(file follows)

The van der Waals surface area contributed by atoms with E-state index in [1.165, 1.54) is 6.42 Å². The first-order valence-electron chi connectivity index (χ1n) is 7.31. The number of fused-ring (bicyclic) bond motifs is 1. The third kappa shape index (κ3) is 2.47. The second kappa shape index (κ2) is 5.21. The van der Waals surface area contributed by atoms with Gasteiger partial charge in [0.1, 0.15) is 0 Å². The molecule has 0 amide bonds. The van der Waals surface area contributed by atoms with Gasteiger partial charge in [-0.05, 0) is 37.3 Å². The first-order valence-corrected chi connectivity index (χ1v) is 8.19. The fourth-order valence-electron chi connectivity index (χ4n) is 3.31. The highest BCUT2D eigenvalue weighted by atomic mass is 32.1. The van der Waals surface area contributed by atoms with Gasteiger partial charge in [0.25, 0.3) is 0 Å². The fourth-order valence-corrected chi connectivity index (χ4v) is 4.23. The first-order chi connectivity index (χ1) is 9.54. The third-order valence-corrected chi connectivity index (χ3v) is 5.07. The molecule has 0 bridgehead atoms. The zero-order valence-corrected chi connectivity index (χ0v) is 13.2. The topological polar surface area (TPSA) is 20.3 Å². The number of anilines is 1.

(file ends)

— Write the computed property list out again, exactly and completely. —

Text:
The van der Waals surface area contributed by atoms with E-state index in [1.165, 1.54) is 6.42 Å². The first-order valence-electron chi connectivity index (χ1n) is 7.31. The number of fused-ring (bicyclic) bond motifs is 1. The third kappa shape index (κ3) is 2.47. The second kappa shape index (κ2) is 5.21. The van der Waals surface area contributed by atoms with Gasteiger partial charge in [0.1, 0.15) is 0 Å². The molecule has 0 amide bonds. The van der Waals surface area contributed by atoms with Gasteiger partial charge in [-0.05, 0) is 37.3 Å². The first-order valence-corrected chi connectivity index (χ1v) is 8.19. The fourth-order valence-electron chi connectivity index (χ4n) is 3.31. The highest BCUT2D eigenvalue weighted by atomic mass is 32.1. The van der Waals surface area contributed by atoms with Gasteiger partial charge in [0.25, 0.3) is 0 Å². The fourth-order valence-corrected chi connectivity index (χ4v) is 4.23. The first-order chi connectivity index (χ1) is 9.54. The third-order valence-corrected chi connectivity index (χ3v) is 5.07. The molecule has 0 bridgehead atoms. The zero-order valence-corrected chi connectivity index (χ0v) is 13.2. The topological polar surface area (TPSA) is 20.3 Å². The number of anilines is 1.